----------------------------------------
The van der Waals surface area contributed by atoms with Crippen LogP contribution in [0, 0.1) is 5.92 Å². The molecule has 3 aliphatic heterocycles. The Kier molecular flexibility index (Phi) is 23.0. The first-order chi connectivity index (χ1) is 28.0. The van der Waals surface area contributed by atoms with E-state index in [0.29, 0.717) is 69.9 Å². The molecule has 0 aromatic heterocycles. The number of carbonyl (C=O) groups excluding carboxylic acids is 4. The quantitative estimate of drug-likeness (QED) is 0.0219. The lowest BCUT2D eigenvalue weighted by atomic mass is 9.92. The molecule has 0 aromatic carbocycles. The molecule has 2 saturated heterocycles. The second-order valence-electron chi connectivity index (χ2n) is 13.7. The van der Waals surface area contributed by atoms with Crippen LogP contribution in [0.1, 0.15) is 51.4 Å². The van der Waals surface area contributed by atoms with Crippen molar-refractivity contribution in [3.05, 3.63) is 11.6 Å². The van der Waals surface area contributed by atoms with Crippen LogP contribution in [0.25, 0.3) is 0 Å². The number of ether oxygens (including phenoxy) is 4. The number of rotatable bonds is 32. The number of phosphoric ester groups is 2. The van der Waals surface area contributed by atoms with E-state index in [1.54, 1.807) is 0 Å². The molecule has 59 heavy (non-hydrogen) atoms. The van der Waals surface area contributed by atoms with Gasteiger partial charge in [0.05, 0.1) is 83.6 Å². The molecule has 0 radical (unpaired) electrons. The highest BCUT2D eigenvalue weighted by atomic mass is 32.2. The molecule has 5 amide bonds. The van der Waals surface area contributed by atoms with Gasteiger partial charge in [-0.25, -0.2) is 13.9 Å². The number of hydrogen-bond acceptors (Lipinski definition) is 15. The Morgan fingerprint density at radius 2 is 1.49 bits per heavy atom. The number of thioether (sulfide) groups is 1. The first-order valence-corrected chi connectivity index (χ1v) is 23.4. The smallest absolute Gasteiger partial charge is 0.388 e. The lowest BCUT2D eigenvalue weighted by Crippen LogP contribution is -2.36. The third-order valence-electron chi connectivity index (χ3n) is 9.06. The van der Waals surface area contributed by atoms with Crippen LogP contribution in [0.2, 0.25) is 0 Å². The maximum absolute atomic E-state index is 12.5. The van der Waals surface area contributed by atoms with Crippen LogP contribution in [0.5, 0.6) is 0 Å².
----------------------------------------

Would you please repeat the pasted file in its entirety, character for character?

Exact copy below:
The van der Waals surface area contributed by atoms with Crippen LogP contribution in [0, 0.1) is 5.92 Å². The molecule has 3 aliphatic heterocycles. The Kier molecular flexibility index (Phi) is 23.0. The first-order chi connectivity index (χ1) is 28.0. The van der Waals surface area contributed by atoms with E-state index in [0.29, 0.717) is 69.9 Å². The molecule has 0 aromatic heterocycles. The number of carbonyl (C=O) groups excluding carboxylic acids is 4. The quantitative estimate of drug-likeness (QED) is 0.0219. The lowest BCUT2D eigenvalue weighted by atomic mass is 9.92. The molecule has 0 aromatic carbocycles. The molecule has 2 saturated heterocycles. The second-order valence-electron chi connectivity index (χ2n) is 13.7. The van der Waals surface area contributed by atoms with Crippen LogP contribution in [0.1, 0.15) is 51.4 Å². The van der Waals surface area contributed by atoms with Crippen molar-refractivity contribution in [3.05, 3.63) is 11.6 Å². The van der Waals surface area contributed by atoms with Crippen LogP contribution in [0.25, 0.3) is 0 Å². The number of ether oxygens (including phenoxy) is 4. The number of rotatable bonds is 32. The number of phosphoric ester groups is 2. The van der Waals surface area contributed by atoms with E-state index in [1.54, 1.807) is 0 Å². The molecule has 59 heavy (non-hydrogen) atoms. The van der Waals surface area contributed by atoms with Gasteiger partial charge in [0.05, 0.1) is 83.6 Å². The molecule has 0 radical (unpaired) electrons. The highest BCUT2D eigenvalue weighted by atomic mass is 32.2. The molecule has 5 amide bonds. The van der Waals surface area contributed by atoms with Gasteiger partial charge in [-0.25, -0.2) is 13.9 Å². The number of hydrogen-bond acceptors (Lipinski definition) is 15. The Morgan fingerprint density at radius 2 is 1.49 bits per heavy atom. The number of thioether (sulfide) groups is 1. The first-order valence-corrected chi connectivity index (χ1v) is 23.4. The smallest absolute Gasteiger partial charge is 0.388 e. The lowest BCUT2D eigenvalue weighted by Crippen LogP contribution is -2.36. The third-order valence-electron chi connectivity index (χ3n) is 9.06. The van der Waals surface area contributed by atoms with Crippen LogP contribution in [0.2, 0.25) is 0 Å². The maximum absolute atomic E-state index is 12.5. The van der Waals surface area contributed by atoms with Crippen LogP contribution in [0.5, 0.6) is 0 Å².